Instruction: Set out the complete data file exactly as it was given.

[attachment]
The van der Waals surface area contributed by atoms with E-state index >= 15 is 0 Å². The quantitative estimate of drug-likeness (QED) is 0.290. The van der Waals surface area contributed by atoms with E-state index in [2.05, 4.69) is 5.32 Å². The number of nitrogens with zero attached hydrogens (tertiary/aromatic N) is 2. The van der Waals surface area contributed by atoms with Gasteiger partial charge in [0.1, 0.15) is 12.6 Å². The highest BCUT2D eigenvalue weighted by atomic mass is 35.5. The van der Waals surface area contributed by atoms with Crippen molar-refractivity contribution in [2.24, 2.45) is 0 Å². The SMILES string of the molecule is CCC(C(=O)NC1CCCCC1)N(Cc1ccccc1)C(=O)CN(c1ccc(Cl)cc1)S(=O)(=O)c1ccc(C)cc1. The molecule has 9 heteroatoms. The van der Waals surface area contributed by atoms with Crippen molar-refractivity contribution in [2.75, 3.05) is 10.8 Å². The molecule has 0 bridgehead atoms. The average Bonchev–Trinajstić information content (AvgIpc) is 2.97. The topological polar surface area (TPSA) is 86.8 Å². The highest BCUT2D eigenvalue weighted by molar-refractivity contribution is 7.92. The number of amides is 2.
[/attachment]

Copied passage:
The van der Waals surface area contributed by atoms with E-state index >= 15 is 0 Å². The quantitative estimate of drug-likeness (QED) is 0.290. The van der Waals surface area contributed by atoms with E-state index in [2.05, 4.69) is 5.32 Å². The number of nitrogens with zero attached hydrogens (tertiary/aromatic N) is 2. The van der Waals surface area contributed by atoms with Gasteiger partial charge in [0.1, 0.15) is 12.6 Å². The highest BCUT2D eigenvalue weighted by atomic mass is 35.5. The van der Waals surface area contributed by atoms with Crippen molar-refractivity contribution in [2.24, 2.45) is 0 Å². The SMILES string of the molecule is CCC(C(=O)NC1CCCCC1)N(Cc1ccccc1)C(=O)CN(c1ccc(Cl)cc1)S(=O)(=O)c1ccc(C)cc1. The molecule has 9 heteroatoms. The van der Waals surface area contributed by atoms with Crippen molar-refractivity contribution in [2.75, 3.05) is 10.8 Å². The molecule has 0 bridgehead atoms. The average Bonchev–Trinajstić information content (AvgIpc) is 2.97. The topological polar surface area (TPSA) is 86.8 Å². The highest BCUT2D eigenvalue weighted by molar-refractivity contribution is 7.92. The number of amides is 2.